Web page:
Fox News responds to Dominion filings in lawsuit: 'Using more distortions and misinformation'
"Do you think there was cheating in any way?" Maria Bartiromo asked after the 2020 election.
Fox News has responded to newly-released Dominion Voting Systems filings in its defamation lawsuit against the media network, claiming that the voting equipment company is "using more distortions and misinformation."
Dominion is suing Fox News for $1.6 billion for defamation after becoming a target of alleged conspiracy theories regarding its voting machines being hacked and flipping election results.
"Thanks to today's filings, Dominion has been caught red handed again using more distortions and misinformation in their PR campaign to smear FOX News and trample on free speech and freedom of the press," Fox said in a statement released on Tuesday. "We already know they will say and do anything to try to win this case, but to twist and even misattribute quotes to the highest levels of our company is truly beyond the pale."
The filings include depositions and communications from Fox Corporation Chairman Rupert Murdoch and TV show hosts Sean Hannity, Tucker Carlson and Maria Bartiromo.
According to written communications in the weeks following the 2020 election between Murdoch and an "Australian friend" with TV stations in Afghanistan, Murdoch called former New York City Mayor Rudy Giuliani and then-President Donald Trump, "Both increasingly mad."
Murdoch made the comment after Giuliani's press conference where Trump's legal team alleged there was widespread voter fraud in the election.
Carlson criticized Trump in a text message conversation, according to NBC News.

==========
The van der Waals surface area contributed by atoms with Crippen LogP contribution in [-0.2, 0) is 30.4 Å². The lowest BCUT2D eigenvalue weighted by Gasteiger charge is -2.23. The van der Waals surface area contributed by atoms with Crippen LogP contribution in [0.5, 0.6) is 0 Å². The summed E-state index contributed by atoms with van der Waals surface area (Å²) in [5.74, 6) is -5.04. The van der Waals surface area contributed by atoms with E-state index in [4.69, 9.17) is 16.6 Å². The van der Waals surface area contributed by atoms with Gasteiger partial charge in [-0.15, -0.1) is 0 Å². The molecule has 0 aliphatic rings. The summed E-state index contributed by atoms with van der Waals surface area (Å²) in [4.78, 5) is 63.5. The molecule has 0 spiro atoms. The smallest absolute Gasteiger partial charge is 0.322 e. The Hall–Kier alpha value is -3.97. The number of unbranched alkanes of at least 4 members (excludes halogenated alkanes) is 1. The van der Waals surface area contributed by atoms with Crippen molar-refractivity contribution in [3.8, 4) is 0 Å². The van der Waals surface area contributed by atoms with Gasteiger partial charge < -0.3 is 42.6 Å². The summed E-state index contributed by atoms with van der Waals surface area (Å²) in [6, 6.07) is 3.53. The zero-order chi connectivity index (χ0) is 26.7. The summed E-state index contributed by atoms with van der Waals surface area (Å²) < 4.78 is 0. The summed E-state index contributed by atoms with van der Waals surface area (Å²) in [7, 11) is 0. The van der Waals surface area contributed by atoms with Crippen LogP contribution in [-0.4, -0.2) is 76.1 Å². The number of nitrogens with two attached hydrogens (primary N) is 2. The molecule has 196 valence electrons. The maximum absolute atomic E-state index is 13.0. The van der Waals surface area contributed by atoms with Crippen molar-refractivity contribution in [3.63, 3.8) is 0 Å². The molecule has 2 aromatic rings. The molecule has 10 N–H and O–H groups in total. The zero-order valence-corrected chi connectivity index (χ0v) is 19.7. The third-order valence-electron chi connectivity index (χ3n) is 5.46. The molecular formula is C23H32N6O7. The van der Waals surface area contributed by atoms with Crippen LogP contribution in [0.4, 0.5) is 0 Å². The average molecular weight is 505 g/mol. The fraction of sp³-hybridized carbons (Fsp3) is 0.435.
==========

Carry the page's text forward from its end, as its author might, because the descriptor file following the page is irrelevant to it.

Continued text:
On Jan. 4, 2021, Carlson wrote, "We are very, very close to being able to ignore Trump most nights. I truly can't wait."
"I hate him passionately," he added. "I blew up at Peter Navarro today in frustration," Carlson said, referring to the former Trump administration official. "I actually like Peter. But I can't handle much more of this."
In another text, Carlson wrote, "That's the last four years. We're all pretending we've got a lot to show for it, because admitting what a disaster it's been is too tough to digest. But come on. There isn't really an upside to Trump."
Meanwhile, Bartiromo wrote in an email weeks after the 2020 election, "I'm not sure what to think. We will need to see hard evidence within the next 3 weeks. We will [see] what happens in the courts & finally get a resolution by year end. Do you think there was cheating in any way? Putting dominion & the software aside, do you believe this election was honest? I have heard from so many people who do not. So I'll be interested."
Hannity was asked in his deposition about the group of people he referred to in a text that he had sent to Trump chief of staff Mark Meadows, calling Sidney Powell and others, "F'ing lunatics."
"Just the people that were — anybody that was involved in pushing that whole narrative that Sidney was pushing," Hannity said. "I did not believe it for one second, and I tried to listen as time went on. I gave them a fairly generous period of time, I felt, in terms of, let's see what you have; you are making accusations; you say proof is coming. I waited for the proof. I got my Sidney answer on November 30th."
In a previous Fox filing, a 2018 email obtained from Dominion Director of Product Strategy and Security Eric Coomer showed that he acknowledged the company's technology was marred by a "*critical* bug leading to INCORRECT results."
"It does not get much worse than that," he later added.
In response to a request for comment on Wednesday, Dominion provided its reply brief to Fox's opposition to summary judgment.
Fox also provided a statement on Wednesday regarding its summary judgement reply brief.
"Dominion and its private equity owners join a long line of public figures and corporations across the country that have long tried to silence the press and this lawsuit from Staple Street Capital-owned Dominion is nothing more than another flagrant attack on the First Amendment. FOX News will continue to fiercely protect the free press as a ruling in favor of Dominion would have grave consequences for journalism across this country."